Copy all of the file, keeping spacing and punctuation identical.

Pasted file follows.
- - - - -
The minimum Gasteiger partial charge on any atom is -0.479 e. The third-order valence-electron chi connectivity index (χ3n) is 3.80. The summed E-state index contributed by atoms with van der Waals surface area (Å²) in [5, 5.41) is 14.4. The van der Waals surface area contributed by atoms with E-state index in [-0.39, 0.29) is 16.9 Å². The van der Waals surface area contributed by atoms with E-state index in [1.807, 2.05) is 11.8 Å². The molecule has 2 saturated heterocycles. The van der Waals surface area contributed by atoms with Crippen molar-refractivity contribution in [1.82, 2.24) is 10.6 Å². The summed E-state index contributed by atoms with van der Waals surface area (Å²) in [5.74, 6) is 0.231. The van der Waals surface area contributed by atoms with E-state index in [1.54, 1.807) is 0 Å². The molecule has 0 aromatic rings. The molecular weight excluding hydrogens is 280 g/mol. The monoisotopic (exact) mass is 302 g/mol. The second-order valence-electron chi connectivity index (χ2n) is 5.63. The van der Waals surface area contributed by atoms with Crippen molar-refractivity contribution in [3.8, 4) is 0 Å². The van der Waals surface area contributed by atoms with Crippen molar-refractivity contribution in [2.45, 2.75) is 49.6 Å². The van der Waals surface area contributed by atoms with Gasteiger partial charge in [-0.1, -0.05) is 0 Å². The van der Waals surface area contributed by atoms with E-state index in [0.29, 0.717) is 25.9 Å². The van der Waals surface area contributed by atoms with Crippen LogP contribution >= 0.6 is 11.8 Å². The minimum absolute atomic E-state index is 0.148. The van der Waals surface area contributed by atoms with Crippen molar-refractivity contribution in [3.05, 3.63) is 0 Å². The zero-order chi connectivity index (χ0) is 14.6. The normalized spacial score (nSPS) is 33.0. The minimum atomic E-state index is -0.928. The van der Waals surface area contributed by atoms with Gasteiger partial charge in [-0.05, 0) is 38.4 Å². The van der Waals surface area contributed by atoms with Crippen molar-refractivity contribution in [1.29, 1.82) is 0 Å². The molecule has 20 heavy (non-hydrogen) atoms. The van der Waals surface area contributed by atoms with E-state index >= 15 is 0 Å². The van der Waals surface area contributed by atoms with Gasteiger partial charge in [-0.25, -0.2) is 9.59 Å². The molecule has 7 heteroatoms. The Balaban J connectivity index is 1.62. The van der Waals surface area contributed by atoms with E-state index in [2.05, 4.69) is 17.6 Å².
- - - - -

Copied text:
The minimum Gasteiger partial charge on any atom is -0.479 e. The third-order valence-electron chi connectivity index (χ3n) is 3.80. The summed E-state index contributed by atoms with van der Waals surface area (Å²) in [5, 5.41) is 14.4. The van der Waals surface area contributed by atoms with E-state index in [-0.39, 0.29) is 16.9 Å². The van der Waals surface area contributed by atoms with E-state index in [1.807, 2.05) is 11.8 Å². The molecule has 2 saturated heterocycles. The van der Waals surface area contributed by atoms with Crippen molar-refractivity contribution in [1.82, 2.24) is 10.6 Å². The summed E-state index contributed by atoms with van der Waals surface area (Å²) in [5.74, 6) is 0.231. The van der Waals surface area contributed by atoms with E-state index in [1.54, 1.807) is 0 Å². The molecule has 0 aromatic rings. The molecular weight excluding hydrogens is 280 g/mol. The monoisotopic (exact) mass is 302 g/mol. The second-order valence-electron chi connectivity index (χ2n) is 5.63. The van der Waals surface area contributed by atoms with Crippen molar-refractivity contribution in [3.8, 4) is 0 Å². The van der Waals surface area contributed by atoms with Crippen molar-refractivity contribution in [2.45, 2.75) is 49.6 Å². The van der Waals surface area contributed by atoms with Gasteiger partial charge in [-0.1, -0.05) is 0 Å². The van der Waals surface area contributed by atoms with E-state index in [0.29, 0.717) is 25.9 Å². The van der Waals surface area contributed by atoms with Crippen LogP contribution >= 0.6 is 11.8 Å². The minimum absolute atomic E-state index is 0.148. The van der Waals surface area contributed by atoms with Crippen molar-refractivity contribution in [3.05, 3.63) is 0 Å². The zero-order chi connectivity index (χ0) is 14.6. The normalized spacial score (nSPS) is 33.0. The minimum atomic E-state index is -0.928. The van der Waals surface area contributed by atoms with Gasteiger partial charge in [-0.05, 0) is 38.4 Å². The van der Waals surface area contributed by atoms with Crippen molar-refractivity contribution in [1.29, 1.82) is 0 Å². The molecule has 20 heavy (non-hydrogen) atoms. The van der Waals surface area contributed by atoms with E-state index >= 15 is 0 Å². The van der Waals surface area contributed by atoms with Gasteiger partial charge in [-0.25, -0.2) is 9.59 Å². The molecule has 7 heteroatoms. The Balaban J connectivity index is 1.62. The van der Waals surface area contributed by atoms with E-state index in [2.05, 4.69) is 17.6 Å².